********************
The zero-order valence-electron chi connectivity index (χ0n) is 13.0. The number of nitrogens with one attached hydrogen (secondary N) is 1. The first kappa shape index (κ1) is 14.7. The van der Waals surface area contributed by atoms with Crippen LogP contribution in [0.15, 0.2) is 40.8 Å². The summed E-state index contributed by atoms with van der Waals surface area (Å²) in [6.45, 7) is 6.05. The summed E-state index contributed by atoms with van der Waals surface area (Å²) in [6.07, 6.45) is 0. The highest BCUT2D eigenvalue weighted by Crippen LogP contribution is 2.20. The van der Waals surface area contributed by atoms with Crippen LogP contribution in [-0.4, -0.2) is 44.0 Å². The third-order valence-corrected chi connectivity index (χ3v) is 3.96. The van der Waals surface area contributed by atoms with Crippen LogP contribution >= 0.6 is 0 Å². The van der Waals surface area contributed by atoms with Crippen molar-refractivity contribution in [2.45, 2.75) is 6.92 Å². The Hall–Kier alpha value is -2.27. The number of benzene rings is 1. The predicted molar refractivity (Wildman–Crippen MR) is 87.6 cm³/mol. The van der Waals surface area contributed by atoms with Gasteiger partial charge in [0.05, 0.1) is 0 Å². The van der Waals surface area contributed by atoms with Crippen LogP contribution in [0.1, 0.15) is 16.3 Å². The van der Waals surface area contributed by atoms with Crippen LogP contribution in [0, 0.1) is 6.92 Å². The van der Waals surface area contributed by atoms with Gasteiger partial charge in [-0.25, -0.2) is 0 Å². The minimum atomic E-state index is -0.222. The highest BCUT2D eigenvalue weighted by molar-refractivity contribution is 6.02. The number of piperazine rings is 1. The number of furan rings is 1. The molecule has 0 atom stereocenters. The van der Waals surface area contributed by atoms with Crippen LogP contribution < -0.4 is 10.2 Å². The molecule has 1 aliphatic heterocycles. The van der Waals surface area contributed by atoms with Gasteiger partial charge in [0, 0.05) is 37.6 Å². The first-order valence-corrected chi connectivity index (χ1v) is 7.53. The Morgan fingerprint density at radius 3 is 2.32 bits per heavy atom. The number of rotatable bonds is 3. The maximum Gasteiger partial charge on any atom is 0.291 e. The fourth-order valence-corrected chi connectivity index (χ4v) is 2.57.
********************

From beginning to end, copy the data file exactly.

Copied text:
The zero-order valence-electron chi connectivity index (χ0n) is 13.0. The number of nitrogens with one attached hydrogen (secondary N) is 1. The first kappa shape index (κ1) is 14.7. The van der Waals surface area contributed by atoms with Crippen LogP contribution in [0.15, 0.2) is 40.8 Å². The summed E-state index contributed by atoms with van der Waals surface area (Å²) in [6.45, 7) is 6.05. The summed E-state index contributed by atoms with van der Waals surface area (Å²) in [6.07, 6.45) is 0. The highest BCUT2D eigenvalue weighted by Crippen LogP contribution is 2.20. The van der Waals surface area contributed by atoms with Crippen LogP contribution in [-0.4, -0.2) is 44.0 Å². The third-order valence-corrected chi connectivity index (χ3v) is 3.96. The van der Waals surface area contributed by atoms with Crippen LogP contribution >= 0.6 is 0 Å². The van der Waals surface area contributed by atoms with Crippen molar-refractivity contribution in [2.45, 2.75) is 6.92 Å². The Hall–Kier alpha value is -2.27. The number of benzene rings is 1. The predicted molar refractivity (Wildman–Crippen MR) is 87.6 cm³/mol. The van der Waals surface area contributed by atoms with Gasteiger partial charge in [0.05, 0.1) is 0 Å². The van der Waals surface area contributed by atoms with Crippen LogP contribution in [0.1, 0.15) is 16.3 Å². The van der Waals surface area contributed by atoms with Crippen LogP contribution in [0, 0.1) is 6.92 Å². The van der Waals surface area contributed by atoms with Gasteiger partial charge in [-0.25, -0.2) is 0 Å². The minimum atomic E-state index is -0.222. The highest BCUT2D eigenvalue weighted by molar-refractivity contribution is 6.02. The number of piperazine rings is 1. The number of furan rings is 1. The molecule has 0 atom stereocenters. The van der Waals surface area contributed by atoms with Crippen LogP contribution < -0.4 is 10.2 Å². The molecule has 1 aliphatic heterocycles. The van der Waals surface area contributed by atoms with Gasteiger partial charge in [0, 0.05) is 37.6 Å². The first-order valence-corrected chi connectivity index (χ1v) is 7.53. The Morgan fingerprint density at radius 3 is 2.32 bits per heavy atom. The number of rotatable bonds is 3. The maximum Gasteiger partial charge on any atom is 0.291 e. The fourth-order valence-corrected chi connectivity index (χ4v) is 2.57.